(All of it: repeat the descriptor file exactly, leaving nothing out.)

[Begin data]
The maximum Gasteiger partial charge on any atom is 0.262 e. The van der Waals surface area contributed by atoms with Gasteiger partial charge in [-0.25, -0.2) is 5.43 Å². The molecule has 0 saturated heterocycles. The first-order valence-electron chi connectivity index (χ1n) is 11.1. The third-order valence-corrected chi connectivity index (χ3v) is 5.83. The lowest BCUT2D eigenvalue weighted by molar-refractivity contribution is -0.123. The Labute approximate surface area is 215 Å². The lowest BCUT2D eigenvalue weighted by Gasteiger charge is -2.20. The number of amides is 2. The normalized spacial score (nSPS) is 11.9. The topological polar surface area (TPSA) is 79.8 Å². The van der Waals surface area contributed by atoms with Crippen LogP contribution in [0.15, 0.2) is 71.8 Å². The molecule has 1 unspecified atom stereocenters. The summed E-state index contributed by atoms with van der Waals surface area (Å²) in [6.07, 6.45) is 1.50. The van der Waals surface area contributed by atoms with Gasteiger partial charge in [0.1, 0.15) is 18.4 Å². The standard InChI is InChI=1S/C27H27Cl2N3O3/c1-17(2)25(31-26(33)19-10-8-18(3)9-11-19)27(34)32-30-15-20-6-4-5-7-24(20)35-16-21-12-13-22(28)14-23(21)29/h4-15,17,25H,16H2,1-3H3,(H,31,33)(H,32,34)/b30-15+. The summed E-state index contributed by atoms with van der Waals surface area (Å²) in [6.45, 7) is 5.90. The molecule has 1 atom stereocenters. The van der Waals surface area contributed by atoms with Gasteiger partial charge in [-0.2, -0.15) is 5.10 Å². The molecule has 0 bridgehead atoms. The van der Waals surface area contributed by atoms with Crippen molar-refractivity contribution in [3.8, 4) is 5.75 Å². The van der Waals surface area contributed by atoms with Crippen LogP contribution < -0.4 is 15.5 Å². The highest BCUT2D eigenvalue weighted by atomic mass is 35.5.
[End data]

The maximum Gasteiger partial charge on any atom is 0.262 e. The van der Waals surface area contributed by atoms with Gasteiger partial charge in [-0.25, -0.2) is 5.43 Å². The molecule has 0 saturated heterocycles. The first-order valence-electron chi connectivity index (χ1n) is 11.1. The third-order valence-corrected chi connectivity index (χ3v) is 5.83. The lowest BCUT2D eigenvalue weighted by molar-refractivity contribution is -0.123. The Labute approximate surface area is 215 Å². The lowest BCUT2D eigenvalue weighted by Gasteiger charge is -2.20. The number of amides is 2. The normalized spacial score (nSPS) is 11.9. The topological polar surface area (TPSA) is 79.8 Å². The van der Waals surface area contributed by atoms with Crippen LogP contribution in [0.15, 0.2) is 71.8 Å². The molecule has 1 unspecified atom stereocenters. The summed E-state index contributed by atoms with van der Waals surface area (Å²) in [6.07, 6.45) is 1.50. The van der Waals surface area contributed by atoms with Gasteiger partial charge in [0.1, 0.15) is 18.4 Å². The standard InChI is InChI=1S/C27H27Cl2N3O3/c1-17(2)25(31-26(33)19-10-8-18(3)9-11-19)27(34)32-30-15-20-6-4-5-7-24(20)35-16-21-12-13-22(28)14-23(21)29/h4-15,17,25H,16H2,1-3H3,(H,31,33)(H,32,34)/b30-15+. The summed E-state index contributed by atoms with van der Waals surface area (Å²) in [6.45, 7) is 5.90. The molecule has 1 atom stereocenters. The van der Waals surface area contributed by atoms with Gasteiger partial charge in [-0.2, -0.15) is 5.10 Å². The molecule has 0 bridgehead atoms. The van der Waals surface area contributed by atoms with Crippen molar-refractivity contribution in [3.8, 4) is 5.75 Å². The van der Waals surface area contributed by atoms with Crippen LogP contribution < -0.4 is 15.5 Å². The highest BCUT2D eigenvalue weighted by atomic mass is 35.5.